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The debate over the place of human rights in UK constitutional law continues to run and run. The Home Secretary, Theresa May MP, has recently criticised the manner in which UK judges are interpreting the right to family life protected by Article 8 of the ECHR. A private members bill tabled by Tory MP Charlie Elphicke, the Human Rights Act 1998 (Repeal and Substitution) Bill, which would de-incorporate Convention rights and replace them with diluted ‘British’ replacements, received its Second Reading on the 1st March 2013. Furthermore, at the time of writing, the Mail on Sunday is quoting Theresa May again to the effect that the next Tory election manifesto will include a commitment to withdrawing from the jurisdiction of the European Court of Human Rights, de-incorporating Convention rights, or some such equivalent measure.
As a consequence, it may be a good time to highlight the fact that changing existing UK human rights law is not an easy task. Even if one leaves to one side the external diplomatic factors that may limit the UK’s freedom of action in this field, there are internal legal and political factors in play which make tampering with the HRA a more problematic project than the media headlines suggest. In particular, complex issues arise with respect to devolution and the various ways in which Convention rights have become embedded in the constitutional framework of the UK.
The HRA itself is a piece of primary legislation which applies to all public authorities throughout the UK and can be amended or repealed by the Westminster Parliament. The UK’s international relationship with the Council of Europe and the European Court of Human Rights also comes squarely within the sphere of reserved powers. However, human rights are not per se a reserved function, and there exists a separate and distinct ‘devolution dimension’ to the UK system of rights protection. The devolved legislatures and executives in Northern Ireland, Scotland and Wales are required to comply with ‘Convention rights’ by virtue of specific provisions set out in the devolution statues (S. 6(2)(c) and s. 24(1)(a) of the Northern Ireland Act 1998; s. 29(2)(d) and s. 57(2) of the Scotland Act 1998; s. 81(1) and s. 94(6)(c) of the Government of Wales Act 2006). They can also take measures to give further effect to the UK’s international human rights obligations when acting within the scope of their powers, including but not confined to those that arise under the ECHR (para. 3(c) of Sch. 2 of the Northern Ireland Act 1998; para. 7(2) of Schedule 5 of the Scotland Act 1998; and in general Schedule 5 of the Government of Wales Act 2006).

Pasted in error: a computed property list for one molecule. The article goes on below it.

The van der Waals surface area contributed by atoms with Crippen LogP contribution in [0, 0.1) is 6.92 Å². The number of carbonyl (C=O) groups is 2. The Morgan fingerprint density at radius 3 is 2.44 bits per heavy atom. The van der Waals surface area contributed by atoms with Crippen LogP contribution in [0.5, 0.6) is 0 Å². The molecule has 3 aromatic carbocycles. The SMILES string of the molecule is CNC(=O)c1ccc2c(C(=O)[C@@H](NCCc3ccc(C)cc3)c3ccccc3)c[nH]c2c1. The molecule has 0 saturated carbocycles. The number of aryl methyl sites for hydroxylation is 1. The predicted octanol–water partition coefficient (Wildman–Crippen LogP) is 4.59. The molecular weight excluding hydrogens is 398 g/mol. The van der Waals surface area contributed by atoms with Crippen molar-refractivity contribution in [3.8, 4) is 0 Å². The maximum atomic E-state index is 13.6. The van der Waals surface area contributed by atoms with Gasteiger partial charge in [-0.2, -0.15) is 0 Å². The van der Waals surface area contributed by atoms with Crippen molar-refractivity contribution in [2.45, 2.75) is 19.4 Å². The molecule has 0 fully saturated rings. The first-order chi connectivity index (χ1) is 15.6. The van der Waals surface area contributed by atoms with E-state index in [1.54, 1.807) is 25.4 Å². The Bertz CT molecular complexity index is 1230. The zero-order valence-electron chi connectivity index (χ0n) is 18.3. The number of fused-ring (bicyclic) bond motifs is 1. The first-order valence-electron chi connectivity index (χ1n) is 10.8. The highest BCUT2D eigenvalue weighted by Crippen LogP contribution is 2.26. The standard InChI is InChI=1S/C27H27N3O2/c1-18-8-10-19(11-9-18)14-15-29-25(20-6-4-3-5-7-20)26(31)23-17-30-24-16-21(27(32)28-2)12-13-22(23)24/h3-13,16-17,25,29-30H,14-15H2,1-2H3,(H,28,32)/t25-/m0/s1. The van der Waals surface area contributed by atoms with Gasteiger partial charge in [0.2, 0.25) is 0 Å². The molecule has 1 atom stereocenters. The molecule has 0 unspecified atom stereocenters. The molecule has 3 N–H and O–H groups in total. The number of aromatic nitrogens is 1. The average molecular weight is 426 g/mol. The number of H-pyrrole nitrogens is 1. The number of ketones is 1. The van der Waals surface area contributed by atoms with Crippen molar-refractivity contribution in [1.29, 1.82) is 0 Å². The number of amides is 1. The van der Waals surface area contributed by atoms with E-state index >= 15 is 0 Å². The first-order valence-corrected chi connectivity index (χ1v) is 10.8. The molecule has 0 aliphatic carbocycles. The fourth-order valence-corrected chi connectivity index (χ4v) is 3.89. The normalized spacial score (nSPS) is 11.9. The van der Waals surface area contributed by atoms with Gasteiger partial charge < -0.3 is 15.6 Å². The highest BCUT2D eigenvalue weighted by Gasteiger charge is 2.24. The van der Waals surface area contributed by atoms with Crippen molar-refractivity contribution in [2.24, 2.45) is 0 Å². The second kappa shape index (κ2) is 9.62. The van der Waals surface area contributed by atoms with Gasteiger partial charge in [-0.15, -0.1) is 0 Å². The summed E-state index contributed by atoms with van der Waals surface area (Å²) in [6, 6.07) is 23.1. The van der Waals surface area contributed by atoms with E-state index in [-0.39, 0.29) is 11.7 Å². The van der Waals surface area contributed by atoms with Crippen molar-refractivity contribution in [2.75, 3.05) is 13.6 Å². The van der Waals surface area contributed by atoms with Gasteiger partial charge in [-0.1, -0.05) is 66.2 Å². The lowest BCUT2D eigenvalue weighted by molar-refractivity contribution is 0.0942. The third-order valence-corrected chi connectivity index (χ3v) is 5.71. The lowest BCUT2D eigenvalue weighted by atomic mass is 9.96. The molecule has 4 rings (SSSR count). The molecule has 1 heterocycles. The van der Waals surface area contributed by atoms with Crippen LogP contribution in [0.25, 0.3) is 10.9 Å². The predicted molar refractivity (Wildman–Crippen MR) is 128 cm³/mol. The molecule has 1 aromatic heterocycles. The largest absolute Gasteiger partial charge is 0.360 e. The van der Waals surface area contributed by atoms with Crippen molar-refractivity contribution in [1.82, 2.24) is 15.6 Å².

The existence of this ‘devolution dimension’ imposes some constraints on the freedom of the Westminster Parliament to reconstruct UK human rights law as it sees fit. For example, any change to the current requirement that the Northern Irish, Scottish and Welsh legislatures must comply with Convention rights would affect the scope of their devolved powers: as a result, under existing constitutional arrangements, it would appear to trigger the Sewel Convention, meaning that Westminster would ‘normally’ have to seek the consent of the devolved legislatures before it could legislate in respect of human rights law as it applies in respect of devolved matters. Furthermore, because the devolved legislatures are able to take steps to extend human rights protection, they have the power to minimise the impact of any reduction of rights protection brought about by Westminster legislation within the sphere of devolved functions.